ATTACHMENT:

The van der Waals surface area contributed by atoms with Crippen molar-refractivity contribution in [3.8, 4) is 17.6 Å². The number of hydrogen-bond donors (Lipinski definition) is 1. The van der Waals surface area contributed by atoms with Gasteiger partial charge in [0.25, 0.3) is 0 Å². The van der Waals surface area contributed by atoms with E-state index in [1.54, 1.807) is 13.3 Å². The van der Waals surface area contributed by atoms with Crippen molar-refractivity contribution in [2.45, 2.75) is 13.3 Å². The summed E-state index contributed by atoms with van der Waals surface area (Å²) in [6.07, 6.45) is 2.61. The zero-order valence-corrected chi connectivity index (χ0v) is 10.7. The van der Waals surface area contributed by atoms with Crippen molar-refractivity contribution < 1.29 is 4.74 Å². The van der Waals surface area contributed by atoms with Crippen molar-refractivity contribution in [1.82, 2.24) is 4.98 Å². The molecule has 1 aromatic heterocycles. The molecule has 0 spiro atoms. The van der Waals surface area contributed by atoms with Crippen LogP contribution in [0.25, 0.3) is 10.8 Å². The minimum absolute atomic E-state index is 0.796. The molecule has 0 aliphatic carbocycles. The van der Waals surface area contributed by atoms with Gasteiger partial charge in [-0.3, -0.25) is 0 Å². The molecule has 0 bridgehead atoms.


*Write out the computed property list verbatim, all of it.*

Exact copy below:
The van der Waals surface area contributed by atoms with Crippen molar-refractivity contribution in [3.8, 4) is 17.6 Å². The number of hydrogen-bond donors (Lipinski definition) is 1. The van der Waals surface area contributed by atoms with Gasteiger partial charge in [0.25, 0.3) is 0 Å². The van der Waals surface area contributed by atoms with E-state index in [1.54, 1.807) is 13.3 Å². The van der Waals surface area contributed by atoms with Crippen molar-refractivity contribution in [2.45, 2.75) is 13.3 Å². The summed E-state index contributed by atoms with van der Waals surface area (Å²) in [6.07, 6.45) is 2.61. The zero-order valence-corrected chi connectivity index (χ0v) is 10.7. The van der Waals surface area contributed by atoms with Crippen molar-refractivity contribution < 1.29 is 4.74 Å². The van der Waals surface area contributed by atoms with Crippen molar-refractivity contribution in [1.82, 2.24) is 4.98 Å². The molecule has 1 aromatic heterocycles. The molecule has 0 spiro atoms. The van der Waals surface area contributed by atoms with Crippen LogP contribution in [0.25, 0.3) is 10.8 Å². The minimum absolute atomic E-state index is 0.796. The molecule has 0 aliphatic carbocycles. The van der Waals surface area contributed by atoms with Gasteiger partial charge in [-0.3, -0.25) is 0 Å². The molecule has 0 bridgehead atoms.